Some Things Never Get Old

It doesn't matter how many times we visit Andersen's Split Pea Soup on the way to or from LA. We have to stop and take a picture of the sign board with two heads sticking out of the holes.

I suspect it’s been this way since the 50s. It never gets old.

In the same way, there are certain things in design that, no matter how tempting it is to try and come up with something completely new, it’s nearly always better to use something familiar.

A wonderful writing teacher once read our class the intro to a story about a girl meeting her new roommate at college. The girl was nervous, the roommate seemed odd or alarming. It was humorous and well-written, vivid. The teacher asked “Does this feel realistic?” and everyone thought it did. Then he asked if we could predict what would happen, and most of us thought we could, or at least we could come up with a few likely ways the story was likely to go. Good writing has to be both surprising and predictable. The exact proportions are the art, but you need both elements.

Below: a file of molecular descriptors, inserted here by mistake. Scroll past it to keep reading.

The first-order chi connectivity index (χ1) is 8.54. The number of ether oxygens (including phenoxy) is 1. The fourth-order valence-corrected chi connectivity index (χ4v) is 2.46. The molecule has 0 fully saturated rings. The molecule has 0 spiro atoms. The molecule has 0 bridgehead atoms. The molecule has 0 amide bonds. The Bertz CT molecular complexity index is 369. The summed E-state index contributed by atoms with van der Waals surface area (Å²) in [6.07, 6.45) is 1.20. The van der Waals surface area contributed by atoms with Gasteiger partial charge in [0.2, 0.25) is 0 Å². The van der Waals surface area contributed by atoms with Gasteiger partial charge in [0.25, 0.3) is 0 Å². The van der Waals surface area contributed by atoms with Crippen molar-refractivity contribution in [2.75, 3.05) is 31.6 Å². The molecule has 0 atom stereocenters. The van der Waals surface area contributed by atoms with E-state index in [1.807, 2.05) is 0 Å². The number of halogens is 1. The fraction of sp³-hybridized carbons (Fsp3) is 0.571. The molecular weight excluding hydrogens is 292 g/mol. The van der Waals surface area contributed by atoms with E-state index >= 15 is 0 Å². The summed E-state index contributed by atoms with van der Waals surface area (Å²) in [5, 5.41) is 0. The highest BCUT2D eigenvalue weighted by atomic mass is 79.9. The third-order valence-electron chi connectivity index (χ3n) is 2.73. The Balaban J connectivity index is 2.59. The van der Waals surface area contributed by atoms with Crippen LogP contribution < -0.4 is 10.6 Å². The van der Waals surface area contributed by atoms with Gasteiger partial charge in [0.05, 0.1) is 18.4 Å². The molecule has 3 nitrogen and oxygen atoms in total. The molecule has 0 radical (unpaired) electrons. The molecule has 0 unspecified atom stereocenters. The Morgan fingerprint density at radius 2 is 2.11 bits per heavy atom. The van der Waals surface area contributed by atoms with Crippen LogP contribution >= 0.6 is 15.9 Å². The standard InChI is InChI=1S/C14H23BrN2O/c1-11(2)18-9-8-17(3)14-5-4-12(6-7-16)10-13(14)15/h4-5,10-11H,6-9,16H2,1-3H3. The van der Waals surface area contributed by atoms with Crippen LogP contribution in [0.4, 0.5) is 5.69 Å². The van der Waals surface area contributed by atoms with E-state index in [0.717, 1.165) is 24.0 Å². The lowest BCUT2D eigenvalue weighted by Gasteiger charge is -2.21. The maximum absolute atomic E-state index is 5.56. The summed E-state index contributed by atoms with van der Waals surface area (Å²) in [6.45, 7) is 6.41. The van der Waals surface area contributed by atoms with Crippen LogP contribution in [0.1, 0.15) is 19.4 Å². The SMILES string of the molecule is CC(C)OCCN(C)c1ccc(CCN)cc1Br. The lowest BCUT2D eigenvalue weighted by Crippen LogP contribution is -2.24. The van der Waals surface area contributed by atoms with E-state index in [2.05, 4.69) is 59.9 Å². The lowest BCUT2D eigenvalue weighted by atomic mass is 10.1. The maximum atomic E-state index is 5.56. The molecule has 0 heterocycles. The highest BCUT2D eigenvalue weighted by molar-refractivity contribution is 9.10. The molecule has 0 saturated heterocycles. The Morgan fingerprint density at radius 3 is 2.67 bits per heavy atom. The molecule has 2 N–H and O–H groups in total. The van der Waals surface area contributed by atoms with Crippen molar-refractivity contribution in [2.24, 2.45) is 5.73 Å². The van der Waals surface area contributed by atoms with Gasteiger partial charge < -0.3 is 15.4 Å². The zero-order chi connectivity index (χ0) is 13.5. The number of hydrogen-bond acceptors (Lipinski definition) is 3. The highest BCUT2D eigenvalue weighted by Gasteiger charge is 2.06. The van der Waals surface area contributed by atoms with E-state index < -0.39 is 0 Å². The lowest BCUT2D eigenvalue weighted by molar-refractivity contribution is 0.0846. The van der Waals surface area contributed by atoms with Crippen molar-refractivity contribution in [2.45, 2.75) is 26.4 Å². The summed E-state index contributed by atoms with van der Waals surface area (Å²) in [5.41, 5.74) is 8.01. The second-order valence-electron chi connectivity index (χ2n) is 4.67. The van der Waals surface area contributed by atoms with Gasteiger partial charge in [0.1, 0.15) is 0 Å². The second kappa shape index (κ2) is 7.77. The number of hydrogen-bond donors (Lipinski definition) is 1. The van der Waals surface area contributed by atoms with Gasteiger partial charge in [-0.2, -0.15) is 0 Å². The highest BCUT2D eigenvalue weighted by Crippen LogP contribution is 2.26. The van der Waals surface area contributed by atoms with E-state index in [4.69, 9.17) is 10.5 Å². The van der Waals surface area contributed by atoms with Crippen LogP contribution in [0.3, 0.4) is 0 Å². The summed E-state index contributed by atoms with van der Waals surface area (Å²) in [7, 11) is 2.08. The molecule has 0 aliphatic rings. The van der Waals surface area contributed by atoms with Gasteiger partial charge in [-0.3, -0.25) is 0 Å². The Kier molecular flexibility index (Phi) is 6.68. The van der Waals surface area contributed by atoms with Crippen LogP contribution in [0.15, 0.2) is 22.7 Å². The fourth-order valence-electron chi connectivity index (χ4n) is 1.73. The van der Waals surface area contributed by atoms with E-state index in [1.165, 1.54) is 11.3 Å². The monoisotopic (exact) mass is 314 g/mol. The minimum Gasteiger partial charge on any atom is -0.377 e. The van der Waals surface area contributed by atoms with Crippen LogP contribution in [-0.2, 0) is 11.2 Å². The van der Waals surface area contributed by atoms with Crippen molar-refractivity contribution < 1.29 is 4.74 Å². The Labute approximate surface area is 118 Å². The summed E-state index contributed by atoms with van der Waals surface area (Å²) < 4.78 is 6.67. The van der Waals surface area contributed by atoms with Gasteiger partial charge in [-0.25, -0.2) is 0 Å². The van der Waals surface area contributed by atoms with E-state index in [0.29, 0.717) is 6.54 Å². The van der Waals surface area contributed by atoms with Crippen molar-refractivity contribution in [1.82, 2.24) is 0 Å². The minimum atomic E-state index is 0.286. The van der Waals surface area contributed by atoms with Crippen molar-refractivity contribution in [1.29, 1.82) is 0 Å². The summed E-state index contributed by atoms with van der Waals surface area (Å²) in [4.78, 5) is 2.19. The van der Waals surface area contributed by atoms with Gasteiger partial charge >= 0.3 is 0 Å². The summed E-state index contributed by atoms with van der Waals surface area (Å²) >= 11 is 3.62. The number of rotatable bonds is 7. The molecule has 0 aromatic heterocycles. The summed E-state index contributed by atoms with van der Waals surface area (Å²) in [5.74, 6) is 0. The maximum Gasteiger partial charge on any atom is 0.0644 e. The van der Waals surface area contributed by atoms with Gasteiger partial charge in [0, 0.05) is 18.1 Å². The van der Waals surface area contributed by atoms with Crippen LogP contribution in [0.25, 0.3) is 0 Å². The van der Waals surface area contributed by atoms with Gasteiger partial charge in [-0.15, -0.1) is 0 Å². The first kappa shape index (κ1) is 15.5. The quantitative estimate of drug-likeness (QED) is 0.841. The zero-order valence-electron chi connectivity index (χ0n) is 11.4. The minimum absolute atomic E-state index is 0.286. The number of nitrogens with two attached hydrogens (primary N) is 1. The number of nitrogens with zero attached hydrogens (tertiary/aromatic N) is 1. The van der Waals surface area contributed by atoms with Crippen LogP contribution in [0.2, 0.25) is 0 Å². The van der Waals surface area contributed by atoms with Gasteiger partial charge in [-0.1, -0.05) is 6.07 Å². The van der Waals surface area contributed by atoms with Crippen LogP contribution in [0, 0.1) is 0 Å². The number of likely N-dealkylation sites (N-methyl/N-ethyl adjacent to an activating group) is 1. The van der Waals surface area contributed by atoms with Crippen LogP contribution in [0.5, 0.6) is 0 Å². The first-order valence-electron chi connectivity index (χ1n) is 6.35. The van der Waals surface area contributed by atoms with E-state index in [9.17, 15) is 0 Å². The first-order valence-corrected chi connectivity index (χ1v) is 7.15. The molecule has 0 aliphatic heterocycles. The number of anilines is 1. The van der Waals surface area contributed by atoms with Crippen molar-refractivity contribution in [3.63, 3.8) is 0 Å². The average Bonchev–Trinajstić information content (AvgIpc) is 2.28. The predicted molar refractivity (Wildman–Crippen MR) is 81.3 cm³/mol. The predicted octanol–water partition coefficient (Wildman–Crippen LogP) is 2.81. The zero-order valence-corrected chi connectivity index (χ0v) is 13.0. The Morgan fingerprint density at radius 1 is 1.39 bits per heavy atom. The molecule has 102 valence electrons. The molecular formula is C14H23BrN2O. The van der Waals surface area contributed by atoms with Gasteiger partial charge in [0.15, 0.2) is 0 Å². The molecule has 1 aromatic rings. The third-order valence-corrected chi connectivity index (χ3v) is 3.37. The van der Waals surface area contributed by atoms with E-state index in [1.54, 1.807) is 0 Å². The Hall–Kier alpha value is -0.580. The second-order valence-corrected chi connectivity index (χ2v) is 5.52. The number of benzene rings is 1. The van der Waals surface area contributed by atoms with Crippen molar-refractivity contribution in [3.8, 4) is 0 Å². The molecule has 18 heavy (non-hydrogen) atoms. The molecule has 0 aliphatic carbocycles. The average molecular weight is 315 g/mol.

In the same way, design has to surprise and delight you, but it also has to be familiar enough to use easily. We need to know where the headline is, what the page is about, how to take basic actions we might want to take. A menu can be cool and interesting, but has to be familiar enough to be used as a menu.

This changes over time. Trends introduce new “normals” that we can play with and push the boundaries of. But to make a design work, we have to know the boundaries and work with the expectations, and needs, of our users.

By David Kerr | Filed Under: Design Strategy

David Kerr Design